Toyota Helps Honor a Century of Effort to Build National Museum
The charge began with black veterans of the Civil War. Decades later, civil rights activists assumed the mantle. Now, thanks to the new National Museum of African American History and Culture (NMAAHC), we will have a better understanding of how the African American experience has helped shape us all. The new museum, which opened last weekend in Washington, D.C., will preserve and display more than 36,000 precious artifacts of our nation’s history. Toyota has provided support as a Founding Donor and Grand Opening Sponsor.
“Toyota is proud to be a partner in preserving the priceless artifacts of African American history and culture that convey a compelling story of determination, faith, resilience and achievement,” said, Latondra Newton, Toyota group vice president, Social Innovation and Chief Diversity Officer. “This will become a lasting landmark of the rich history of the African American experience for generations.”
Toyota has underwritten a special ‘Century in the Making: Building the National Museum of African American History and Culture’ exhibition, which records the major milestones over the last 100 years that led to the museum’s creation, beginning with a 1916 letter from the National Memorial Association to then-President Woodrow Wilson.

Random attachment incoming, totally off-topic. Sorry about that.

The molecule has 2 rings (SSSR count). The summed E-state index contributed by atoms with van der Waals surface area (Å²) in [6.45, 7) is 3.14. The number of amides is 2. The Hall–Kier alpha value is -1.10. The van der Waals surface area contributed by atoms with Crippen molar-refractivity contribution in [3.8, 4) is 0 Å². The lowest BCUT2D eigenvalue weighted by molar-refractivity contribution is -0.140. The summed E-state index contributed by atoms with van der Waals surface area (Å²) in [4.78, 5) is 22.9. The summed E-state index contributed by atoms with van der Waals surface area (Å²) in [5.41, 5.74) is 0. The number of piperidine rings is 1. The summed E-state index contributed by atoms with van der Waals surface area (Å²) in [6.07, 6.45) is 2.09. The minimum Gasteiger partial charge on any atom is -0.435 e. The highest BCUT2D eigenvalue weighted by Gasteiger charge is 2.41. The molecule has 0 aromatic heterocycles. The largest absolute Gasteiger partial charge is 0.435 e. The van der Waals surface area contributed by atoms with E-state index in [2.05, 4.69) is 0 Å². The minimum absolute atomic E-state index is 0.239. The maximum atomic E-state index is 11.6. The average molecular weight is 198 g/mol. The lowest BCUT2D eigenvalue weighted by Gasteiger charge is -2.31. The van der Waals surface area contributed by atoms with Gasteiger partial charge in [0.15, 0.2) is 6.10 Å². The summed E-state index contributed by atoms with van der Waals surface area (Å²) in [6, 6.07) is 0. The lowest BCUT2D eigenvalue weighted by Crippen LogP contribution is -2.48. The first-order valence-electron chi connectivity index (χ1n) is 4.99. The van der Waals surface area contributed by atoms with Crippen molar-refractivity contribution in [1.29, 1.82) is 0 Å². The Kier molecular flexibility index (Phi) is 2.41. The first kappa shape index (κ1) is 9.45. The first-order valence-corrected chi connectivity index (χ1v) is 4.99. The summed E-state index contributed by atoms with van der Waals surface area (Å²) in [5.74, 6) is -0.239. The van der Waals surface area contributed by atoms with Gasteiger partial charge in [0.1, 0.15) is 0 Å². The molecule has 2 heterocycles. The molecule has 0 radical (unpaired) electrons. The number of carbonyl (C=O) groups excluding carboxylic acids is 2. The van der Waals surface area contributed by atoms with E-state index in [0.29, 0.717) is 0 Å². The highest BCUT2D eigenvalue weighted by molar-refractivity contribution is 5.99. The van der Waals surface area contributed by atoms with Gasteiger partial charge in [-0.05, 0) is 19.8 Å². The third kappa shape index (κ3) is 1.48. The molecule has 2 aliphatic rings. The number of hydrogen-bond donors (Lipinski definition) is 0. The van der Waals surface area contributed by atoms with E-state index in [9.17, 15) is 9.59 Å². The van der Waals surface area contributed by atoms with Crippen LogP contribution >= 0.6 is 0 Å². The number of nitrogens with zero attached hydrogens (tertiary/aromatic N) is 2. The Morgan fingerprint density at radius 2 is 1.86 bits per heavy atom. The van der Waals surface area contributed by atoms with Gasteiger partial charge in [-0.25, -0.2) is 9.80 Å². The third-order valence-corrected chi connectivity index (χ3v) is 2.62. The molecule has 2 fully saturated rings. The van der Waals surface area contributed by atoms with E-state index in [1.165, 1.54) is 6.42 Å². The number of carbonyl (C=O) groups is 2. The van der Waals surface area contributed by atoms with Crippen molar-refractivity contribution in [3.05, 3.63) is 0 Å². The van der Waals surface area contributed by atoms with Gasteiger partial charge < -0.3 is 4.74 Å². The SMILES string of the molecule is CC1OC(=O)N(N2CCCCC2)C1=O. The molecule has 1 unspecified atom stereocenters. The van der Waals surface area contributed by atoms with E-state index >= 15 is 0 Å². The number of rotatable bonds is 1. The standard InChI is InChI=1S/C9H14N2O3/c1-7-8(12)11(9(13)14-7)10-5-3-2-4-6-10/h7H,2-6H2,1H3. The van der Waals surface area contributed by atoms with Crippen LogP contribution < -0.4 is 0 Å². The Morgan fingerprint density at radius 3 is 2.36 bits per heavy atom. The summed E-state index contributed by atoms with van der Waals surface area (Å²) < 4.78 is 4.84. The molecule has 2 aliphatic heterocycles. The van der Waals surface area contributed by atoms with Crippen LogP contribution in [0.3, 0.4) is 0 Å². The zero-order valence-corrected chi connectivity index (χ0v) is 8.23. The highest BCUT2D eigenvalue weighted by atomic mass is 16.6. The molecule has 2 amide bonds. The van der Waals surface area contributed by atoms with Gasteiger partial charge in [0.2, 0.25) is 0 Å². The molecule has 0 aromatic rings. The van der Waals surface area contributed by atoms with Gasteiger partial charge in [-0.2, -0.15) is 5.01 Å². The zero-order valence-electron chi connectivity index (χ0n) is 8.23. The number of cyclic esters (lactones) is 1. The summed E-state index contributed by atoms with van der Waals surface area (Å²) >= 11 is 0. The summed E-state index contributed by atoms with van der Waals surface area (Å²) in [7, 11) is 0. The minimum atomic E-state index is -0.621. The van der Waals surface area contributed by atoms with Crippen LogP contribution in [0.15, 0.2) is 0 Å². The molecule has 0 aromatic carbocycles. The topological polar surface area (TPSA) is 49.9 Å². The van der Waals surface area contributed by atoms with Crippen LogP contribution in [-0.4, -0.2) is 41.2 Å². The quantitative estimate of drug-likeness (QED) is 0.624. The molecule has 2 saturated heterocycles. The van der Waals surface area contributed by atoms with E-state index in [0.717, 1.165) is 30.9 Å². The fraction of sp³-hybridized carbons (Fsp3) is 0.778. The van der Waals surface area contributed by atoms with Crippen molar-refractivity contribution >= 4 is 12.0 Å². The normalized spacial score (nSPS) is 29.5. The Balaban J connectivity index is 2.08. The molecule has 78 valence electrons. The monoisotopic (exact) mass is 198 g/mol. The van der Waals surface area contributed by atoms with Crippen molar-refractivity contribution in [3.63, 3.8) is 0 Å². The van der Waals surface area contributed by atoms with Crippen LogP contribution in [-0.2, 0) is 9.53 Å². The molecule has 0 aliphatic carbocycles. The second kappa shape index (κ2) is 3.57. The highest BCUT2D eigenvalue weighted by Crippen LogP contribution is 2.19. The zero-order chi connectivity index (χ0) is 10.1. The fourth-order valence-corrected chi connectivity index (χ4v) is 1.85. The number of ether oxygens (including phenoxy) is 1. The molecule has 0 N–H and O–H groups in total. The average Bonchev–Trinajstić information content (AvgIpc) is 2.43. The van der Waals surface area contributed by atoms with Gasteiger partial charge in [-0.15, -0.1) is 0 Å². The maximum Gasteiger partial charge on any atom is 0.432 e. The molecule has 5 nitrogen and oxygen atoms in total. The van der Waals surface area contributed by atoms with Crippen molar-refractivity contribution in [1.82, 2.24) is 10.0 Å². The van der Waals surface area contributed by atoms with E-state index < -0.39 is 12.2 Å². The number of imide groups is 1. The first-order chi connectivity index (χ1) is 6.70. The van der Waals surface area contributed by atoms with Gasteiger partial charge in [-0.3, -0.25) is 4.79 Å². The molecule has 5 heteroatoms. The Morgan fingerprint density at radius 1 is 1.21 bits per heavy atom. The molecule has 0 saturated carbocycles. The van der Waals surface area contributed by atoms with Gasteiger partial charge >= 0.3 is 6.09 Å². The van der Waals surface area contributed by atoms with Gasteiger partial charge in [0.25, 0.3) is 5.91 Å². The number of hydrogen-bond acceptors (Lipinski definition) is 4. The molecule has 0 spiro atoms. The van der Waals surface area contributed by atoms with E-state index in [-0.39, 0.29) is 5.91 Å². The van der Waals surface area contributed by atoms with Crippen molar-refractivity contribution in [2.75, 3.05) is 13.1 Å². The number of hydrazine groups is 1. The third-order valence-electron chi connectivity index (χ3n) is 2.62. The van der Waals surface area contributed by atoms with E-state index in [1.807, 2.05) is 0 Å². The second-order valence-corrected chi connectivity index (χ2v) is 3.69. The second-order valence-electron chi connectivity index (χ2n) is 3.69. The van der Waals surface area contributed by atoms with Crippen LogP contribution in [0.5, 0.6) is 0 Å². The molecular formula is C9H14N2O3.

In addition to historic preservation, Toyota and the museum share a commitment to reduce energy usage and conserve water. The museum has numerous environmental features including a green roof, water reuse system and use of natural daylight using the building’s exterior corona.
“We embrace not only what the museum’s designers and curators have achieved in building this historic treasure, we applaud their foresight to enrich our lives and protect our environment with this sustainable museum,” said Newton. The building is expected to achieve LEED gold certification from the U.S. Green Building Council, the highest level of any museum on the mall.